By now you've probably heard about the Tennessee magistrate who changed a baby's name from Messiah to Martin because, "The word Messiah is a title and it’s a title that has only been earned by one person and that one person is Jesus Christ."

Child Support Magistrate Lu Ann Ballew was only involved in the issue because of the parents' dispute over the boy's last name. His first name wasn't even intended to be part of the court proceeding.

Now don't get us wrong. Messiah is a pretty crummy name, despite its rising popularity. It's a lot for a kid to live up to, and the judge was right that it could cause the boy some problems, especially in terms of negative reactions by some devout Christians. But when it comes to names, judges have no say over questionable taste or whether a kid's name is going to be the joke of the schoolyard. If they did, we wouldn't have celebrity baby names like North West, Apple or Blue Ivy. Simply put, parents can name their children what they want.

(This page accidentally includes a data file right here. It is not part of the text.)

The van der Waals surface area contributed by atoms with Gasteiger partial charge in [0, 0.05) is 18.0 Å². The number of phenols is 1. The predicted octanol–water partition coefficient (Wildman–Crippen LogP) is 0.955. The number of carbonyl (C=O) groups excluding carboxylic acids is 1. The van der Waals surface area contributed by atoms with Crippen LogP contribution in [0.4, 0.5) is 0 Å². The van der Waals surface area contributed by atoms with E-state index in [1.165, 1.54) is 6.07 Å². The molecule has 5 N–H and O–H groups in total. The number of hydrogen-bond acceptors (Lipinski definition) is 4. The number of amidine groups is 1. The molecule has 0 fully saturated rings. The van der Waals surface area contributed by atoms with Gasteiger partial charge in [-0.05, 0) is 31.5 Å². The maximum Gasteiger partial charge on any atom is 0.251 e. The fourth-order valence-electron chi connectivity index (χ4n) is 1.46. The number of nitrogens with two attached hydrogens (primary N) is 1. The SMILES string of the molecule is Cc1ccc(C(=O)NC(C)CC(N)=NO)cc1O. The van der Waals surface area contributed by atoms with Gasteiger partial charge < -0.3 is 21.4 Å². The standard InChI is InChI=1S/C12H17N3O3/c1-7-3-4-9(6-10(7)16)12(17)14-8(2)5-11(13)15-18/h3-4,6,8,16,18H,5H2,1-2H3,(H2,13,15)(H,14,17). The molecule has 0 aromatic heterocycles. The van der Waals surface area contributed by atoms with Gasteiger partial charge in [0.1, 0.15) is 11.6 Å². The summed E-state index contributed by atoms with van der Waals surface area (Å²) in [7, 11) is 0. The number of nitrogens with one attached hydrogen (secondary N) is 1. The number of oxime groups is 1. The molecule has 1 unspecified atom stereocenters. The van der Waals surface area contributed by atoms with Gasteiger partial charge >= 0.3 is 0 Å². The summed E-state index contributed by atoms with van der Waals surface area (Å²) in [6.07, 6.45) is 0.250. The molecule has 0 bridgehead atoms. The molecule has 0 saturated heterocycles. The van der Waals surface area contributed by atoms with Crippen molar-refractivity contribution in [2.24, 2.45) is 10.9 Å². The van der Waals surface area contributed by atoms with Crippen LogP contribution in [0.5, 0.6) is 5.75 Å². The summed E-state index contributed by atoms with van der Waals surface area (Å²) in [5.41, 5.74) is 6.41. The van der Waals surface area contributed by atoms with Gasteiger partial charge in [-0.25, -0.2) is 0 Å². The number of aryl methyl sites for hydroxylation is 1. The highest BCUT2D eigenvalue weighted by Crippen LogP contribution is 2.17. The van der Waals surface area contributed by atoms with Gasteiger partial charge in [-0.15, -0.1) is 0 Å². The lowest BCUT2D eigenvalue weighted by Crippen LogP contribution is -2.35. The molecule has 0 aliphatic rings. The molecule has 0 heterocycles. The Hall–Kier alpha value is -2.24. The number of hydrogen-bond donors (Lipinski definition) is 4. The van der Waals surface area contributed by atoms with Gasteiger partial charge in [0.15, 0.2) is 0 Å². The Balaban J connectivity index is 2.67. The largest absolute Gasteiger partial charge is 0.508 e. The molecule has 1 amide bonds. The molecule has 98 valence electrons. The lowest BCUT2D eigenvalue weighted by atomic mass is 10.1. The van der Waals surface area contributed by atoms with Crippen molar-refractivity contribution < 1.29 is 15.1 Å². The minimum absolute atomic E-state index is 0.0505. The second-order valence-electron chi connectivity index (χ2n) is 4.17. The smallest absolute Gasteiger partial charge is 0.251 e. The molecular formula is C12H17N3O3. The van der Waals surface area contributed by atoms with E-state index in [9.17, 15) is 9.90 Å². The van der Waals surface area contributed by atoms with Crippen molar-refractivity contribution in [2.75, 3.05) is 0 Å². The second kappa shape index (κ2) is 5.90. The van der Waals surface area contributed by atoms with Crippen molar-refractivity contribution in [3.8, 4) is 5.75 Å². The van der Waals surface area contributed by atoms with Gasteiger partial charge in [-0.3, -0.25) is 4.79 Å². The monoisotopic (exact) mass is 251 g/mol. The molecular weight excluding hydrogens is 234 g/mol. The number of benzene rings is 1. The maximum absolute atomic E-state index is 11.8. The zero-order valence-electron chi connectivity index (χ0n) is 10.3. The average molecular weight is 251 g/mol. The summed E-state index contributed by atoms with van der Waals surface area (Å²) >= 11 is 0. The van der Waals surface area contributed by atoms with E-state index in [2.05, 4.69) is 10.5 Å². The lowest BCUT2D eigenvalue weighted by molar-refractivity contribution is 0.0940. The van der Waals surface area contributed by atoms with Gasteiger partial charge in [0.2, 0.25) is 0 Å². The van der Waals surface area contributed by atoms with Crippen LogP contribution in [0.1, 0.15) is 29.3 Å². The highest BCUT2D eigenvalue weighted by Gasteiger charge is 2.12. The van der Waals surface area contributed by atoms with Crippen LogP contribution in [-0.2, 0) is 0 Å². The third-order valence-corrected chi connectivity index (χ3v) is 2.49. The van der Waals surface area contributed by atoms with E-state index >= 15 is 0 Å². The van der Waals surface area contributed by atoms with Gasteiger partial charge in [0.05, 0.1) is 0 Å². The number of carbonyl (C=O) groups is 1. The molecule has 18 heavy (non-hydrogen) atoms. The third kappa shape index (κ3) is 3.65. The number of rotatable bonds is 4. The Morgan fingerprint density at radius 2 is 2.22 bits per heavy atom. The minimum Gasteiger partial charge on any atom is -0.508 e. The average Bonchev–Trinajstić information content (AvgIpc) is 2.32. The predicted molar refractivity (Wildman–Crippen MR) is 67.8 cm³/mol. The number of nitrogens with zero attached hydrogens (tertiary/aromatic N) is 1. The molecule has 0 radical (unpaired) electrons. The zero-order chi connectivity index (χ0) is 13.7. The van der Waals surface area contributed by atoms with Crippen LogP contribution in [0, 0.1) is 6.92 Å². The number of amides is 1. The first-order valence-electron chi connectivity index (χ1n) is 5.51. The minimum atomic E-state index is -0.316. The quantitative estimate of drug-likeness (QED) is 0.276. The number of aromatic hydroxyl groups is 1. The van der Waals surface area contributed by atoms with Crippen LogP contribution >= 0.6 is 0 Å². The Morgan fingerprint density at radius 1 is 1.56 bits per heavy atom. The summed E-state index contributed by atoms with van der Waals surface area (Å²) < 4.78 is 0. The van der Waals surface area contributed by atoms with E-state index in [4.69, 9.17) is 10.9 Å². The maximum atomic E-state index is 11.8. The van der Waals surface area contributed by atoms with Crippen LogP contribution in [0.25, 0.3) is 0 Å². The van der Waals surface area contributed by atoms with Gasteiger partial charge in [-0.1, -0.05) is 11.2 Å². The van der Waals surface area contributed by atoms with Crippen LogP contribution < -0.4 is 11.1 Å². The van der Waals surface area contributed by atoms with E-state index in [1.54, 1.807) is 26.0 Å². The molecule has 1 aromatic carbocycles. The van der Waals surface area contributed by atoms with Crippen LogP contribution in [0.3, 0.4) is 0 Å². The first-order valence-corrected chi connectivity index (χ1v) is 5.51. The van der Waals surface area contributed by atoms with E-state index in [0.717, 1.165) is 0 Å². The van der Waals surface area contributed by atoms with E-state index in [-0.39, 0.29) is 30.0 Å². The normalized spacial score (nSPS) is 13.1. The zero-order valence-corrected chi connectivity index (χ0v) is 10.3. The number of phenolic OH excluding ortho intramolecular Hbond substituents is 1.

More importantly, the very First Amendment of the U.S. Constitution strictly prohibits our government (including our judges) from imposing religion upon us. That's exactly what this judge did to these parents.

We're glad that the mother will have none of it, and also that the ACLU of Tennessee has offered to help her fight this unconstitutional ruling.

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